autoevolution

Daimler AG Officially Becomes Mercedes-Benz Group AG as Carmaker Chases Higher Valuation

Starting today, February 1, 2022, Daimler AG will officially be known as Mercedes-Benz Group AG, a move that CEO Ola Kallenius hopes will give his company a much-needed shareholder valuation boost, to the point where it could one day catch up with the likes of Tesla and Lucid Motors.
Mercedes-Benz Group AG CEO Ola Kallenius 6 photos
Mercedes-Benz Group AG CEO Ola KalleniusMercedes-Benz Group AG CEO Ola KalleniusMercedes-Benz Group AG CEO Ola KalleniusMercedes-Benz Group AG CEO Ola KalleniusMercedes-Benz EQE
This change is the latest in a string of similar reshuffles for the German brand, after it had already announced the spin-off of its truck and bus division roughly a year ago.

The company started off as Daimler-Benz AG back in 1926, although the Mercedes brand (named after the daughter of an automobile entrepreneur who worked with Daimler) was trademarked a lot earlier, in 1902.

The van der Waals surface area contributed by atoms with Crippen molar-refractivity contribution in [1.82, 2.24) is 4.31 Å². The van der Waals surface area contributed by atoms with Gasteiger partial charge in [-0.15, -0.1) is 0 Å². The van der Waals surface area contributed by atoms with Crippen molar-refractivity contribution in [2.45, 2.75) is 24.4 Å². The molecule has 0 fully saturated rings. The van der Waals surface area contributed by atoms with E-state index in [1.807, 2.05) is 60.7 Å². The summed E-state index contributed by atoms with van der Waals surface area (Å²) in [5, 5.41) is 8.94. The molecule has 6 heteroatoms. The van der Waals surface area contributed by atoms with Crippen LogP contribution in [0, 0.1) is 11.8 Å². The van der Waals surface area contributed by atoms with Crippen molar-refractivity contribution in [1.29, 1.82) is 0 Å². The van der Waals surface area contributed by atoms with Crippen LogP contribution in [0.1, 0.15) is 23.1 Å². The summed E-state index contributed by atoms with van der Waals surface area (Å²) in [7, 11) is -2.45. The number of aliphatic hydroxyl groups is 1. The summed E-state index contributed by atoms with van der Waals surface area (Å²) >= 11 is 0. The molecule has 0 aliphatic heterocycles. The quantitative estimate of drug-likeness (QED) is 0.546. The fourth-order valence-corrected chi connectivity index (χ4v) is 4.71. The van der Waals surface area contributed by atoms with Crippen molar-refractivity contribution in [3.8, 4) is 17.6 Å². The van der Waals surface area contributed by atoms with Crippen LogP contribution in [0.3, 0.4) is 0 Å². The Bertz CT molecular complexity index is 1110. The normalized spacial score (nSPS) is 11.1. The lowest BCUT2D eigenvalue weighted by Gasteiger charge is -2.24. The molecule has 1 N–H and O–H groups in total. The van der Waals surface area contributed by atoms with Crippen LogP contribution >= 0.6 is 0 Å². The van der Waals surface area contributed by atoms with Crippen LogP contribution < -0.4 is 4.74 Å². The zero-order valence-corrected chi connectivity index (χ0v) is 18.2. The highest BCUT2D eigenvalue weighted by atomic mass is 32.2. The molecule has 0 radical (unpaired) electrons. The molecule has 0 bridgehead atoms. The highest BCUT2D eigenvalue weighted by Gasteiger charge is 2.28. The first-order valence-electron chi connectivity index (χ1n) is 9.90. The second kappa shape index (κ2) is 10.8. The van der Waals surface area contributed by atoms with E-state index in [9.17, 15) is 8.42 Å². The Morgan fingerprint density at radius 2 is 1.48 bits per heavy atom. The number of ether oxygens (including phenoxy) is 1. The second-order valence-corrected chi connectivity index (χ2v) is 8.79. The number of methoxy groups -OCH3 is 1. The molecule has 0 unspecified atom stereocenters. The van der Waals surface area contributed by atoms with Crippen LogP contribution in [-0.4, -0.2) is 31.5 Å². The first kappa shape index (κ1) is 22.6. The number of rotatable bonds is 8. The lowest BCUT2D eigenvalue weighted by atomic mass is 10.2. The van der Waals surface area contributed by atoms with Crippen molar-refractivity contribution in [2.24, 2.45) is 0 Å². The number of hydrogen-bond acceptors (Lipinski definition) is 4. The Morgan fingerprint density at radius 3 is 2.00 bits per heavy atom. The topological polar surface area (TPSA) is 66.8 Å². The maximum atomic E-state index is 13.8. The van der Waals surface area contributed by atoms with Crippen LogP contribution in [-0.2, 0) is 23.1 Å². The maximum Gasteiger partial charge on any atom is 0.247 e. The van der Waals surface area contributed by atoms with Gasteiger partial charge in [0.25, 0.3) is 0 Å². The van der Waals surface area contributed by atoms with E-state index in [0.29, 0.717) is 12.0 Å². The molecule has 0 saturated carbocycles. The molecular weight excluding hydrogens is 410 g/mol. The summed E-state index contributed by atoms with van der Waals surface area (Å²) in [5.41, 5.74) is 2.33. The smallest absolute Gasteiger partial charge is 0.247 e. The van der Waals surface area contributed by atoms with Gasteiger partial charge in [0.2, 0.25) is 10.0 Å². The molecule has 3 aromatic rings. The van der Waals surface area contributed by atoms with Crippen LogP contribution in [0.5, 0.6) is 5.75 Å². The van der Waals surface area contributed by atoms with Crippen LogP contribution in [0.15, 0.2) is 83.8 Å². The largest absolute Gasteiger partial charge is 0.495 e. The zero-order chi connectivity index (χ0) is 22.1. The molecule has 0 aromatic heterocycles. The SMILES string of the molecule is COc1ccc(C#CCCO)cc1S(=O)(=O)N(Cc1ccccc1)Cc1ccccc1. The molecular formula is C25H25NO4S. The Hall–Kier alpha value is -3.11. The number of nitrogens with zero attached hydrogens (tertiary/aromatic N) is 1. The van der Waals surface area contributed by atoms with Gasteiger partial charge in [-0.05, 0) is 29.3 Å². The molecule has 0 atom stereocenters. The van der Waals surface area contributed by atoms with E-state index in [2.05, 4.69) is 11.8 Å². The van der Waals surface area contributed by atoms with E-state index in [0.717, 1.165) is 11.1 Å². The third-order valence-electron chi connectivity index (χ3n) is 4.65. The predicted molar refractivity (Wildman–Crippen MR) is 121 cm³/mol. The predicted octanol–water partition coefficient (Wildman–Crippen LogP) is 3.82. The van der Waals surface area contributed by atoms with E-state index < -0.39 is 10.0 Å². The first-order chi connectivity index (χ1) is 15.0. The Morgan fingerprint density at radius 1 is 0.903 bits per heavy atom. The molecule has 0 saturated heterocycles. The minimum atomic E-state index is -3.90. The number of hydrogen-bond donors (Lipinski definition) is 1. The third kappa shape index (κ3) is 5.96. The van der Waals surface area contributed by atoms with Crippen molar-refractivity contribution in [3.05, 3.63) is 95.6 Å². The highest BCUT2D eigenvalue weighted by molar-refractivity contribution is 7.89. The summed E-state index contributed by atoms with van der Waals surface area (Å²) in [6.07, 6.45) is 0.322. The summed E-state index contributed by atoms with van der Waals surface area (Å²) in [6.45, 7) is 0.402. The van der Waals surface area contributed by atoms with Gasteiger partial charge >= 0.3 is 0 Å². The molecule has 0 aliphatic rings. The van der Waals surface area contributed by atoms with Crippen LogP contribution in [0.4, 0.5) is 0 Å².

“We have a real chance to raise the multiple,” said CEO Ola Kallenius during a recent interview, without naming a specific target valuation for his company, which is now worth just under 77 billion euros ($85.7 billion), as per Reuters.

According to industry analysts, even a massive premium carmaker like Mercedes-Benz can only grow so much – given the relatively small size of the luxury market. This is why a strategic shift is necessary to the point where investors start seeing the German brand as an EV manufacturer and tech giant.

“Investors could start viewing Mercedes as a Lucid Motors or Tesla type and start to give it an EV multiple,” said Tom Narayan, a European auto analyst with RBC Capital Markets. “But Lucid and Tesla get to start at 100% EV. For Mercedes you have to convert your existing ICE business to EVs. That may be a limitation on how far the multiple could go near-term.”

Meanwhile, Daniel Schwarz, a management director at Stifel, stated that such valuations reflect the belief that German brands had to go on the defensive so as to protect their market share from the likes of Tesla.

“Tesla’s valuation is based on the assumption that Tesla will win market share from German manufacturers, who don’t have a comparable revenue growth potential,” he said.

 
 
 
 
 

Would you like AUTOEVOLUTION to send you notifications?

You will only receive our top stories